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  • Gabriella Ferraro

Mirror Wills v Mutual Wills

Written by Tatiana Holguin

Edited by Dannielle Wright


A Will is a legal document that expresses how you would like your estate to be distributed upon your passing. Your Will can also contain clauses regarding guardianship of minor children as well as funeral and burial directions. Wills should be tailored to each individual’s particular circumstances, and can be simple or complex, depending on each situation.


In most partnerships, couples typically opt for mirror Wills. This is a type of Will whereby one person’s Will reflects the terms of someone else’s Will. For example, Catherine and Paul are married and they have three children. Catherine’s Will leaves her whole estate to her husband, Paul, and in the event that Paul dies before her, then to their three children. In the same way, Paul’s Will gives his whole estate to his wife, Catherine and if Catherines dies before him, then to their three children. Essentially, the terms of the Will are identical except they are for the benefit of the opposite spouse.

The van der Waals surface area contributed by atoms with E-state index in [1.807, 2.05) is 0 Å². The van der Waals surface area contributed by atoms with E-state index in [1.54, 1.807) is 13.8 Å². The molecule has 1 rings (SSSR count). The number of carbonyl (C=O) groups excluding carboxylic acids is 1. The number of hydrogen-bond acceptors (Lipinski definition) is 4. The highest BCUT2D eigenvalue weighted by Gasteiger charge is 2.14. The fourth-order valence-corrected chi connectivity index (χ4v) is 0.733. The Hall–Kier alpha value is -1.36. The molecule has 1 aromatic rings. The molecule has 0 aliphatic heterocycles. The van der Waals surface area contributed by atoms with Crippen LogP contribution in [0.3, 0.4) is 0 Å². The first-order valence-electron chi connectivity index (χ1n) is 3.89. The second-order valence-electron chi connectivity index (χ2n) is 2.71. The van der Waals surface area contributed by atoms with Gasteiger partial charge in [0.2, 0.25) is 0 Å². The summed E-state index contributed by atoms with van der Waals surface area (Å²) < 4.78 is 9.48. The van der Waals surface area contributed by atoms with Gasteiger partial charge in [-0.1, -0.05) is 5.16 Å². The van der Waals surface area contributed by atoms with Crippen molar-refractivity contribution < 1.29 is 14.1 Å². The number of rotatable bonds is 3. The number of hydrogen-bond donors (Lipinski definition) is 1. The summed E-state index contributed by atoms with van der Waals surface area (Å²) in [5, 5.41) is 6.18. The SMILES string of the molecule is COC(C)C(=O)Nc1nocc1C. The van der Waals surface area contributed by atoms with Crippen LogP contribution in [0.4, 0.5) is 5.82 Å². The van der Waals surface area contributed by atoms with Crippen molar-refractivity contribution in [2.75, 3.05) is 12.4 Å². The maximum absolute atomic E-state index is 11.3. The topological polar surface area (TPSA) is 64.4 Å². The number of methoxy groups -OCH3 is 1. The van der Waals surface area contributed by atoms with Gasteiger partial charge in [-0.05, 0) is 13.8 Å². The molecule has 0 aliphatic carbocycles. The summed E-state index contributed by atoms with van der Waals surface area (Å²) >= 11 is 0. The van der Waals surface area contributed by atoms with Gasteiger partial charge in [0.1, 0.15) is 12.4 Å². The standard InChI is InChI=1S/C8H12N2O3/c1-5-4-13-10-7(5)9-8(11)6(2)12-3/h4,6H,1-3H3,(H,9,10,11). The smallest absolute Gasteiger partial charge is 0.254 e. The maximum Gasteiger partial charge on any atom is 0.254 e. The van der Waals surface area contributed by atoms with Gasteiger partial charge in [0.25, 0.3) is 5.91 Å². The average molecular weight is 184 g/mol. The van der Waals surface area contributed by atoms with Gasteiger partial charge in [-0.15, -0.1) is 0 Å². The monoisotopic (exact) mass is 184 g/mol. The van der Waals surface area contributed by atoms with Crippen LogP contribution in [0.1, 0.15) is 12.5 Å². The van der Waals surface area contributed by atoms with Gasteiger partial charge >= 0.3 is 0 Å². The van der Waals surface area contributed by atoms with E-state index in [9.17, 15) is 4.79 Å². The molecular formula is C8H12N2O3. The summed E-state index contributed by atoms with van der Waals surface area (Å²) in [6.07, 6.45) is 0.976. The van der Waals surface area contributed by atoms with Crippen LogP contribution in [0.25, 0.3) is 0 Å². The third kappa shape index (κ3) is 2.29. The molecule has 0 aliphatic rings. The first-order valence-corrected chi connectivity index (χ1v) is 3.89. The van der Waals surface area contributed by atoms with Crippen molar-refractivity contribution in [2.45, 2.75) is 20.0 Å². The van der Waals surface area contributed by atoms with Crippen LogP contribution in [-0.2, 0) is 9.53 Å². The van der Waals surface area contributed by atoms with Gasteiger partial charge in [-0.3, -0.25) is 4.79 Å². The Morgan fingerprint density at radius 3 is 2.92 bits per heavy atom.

On the other hand, couples can choose to prepare mutual Wills. These differ from mirror Wills as the parties agree to make their respective Wills together in an agreed form. They require the execution of a legally binding agreement which states that the parties will not amend the Will in the future. These kinds of Wills are usually used by couples to bind their assets and so one spouse does not change their Will upon the passing of the other. This is appealing to couples that have remarried, and have children from a former spouse that they wish to provide for. A mutual Will may also be beneficial as a subsequent re-marriage by the surviving spouse does not revoke the obligation for the deceased spouse’s estate to be held for the children of the first marriage. However, a mutual Will can be risky and inflexible, this is because you cannot change it unless divorce or marriage takes place.


Wills can only be made by a person over 18 with capacity. If you require a Will, it is recommended that you seek legal and accounting advice in order to have an appropriate document that adheres to your circumstances and wishes.


If you need advice on Wills or estate planning, please do not hesitate in contacting our office to speak with one of our experienced lawyers.


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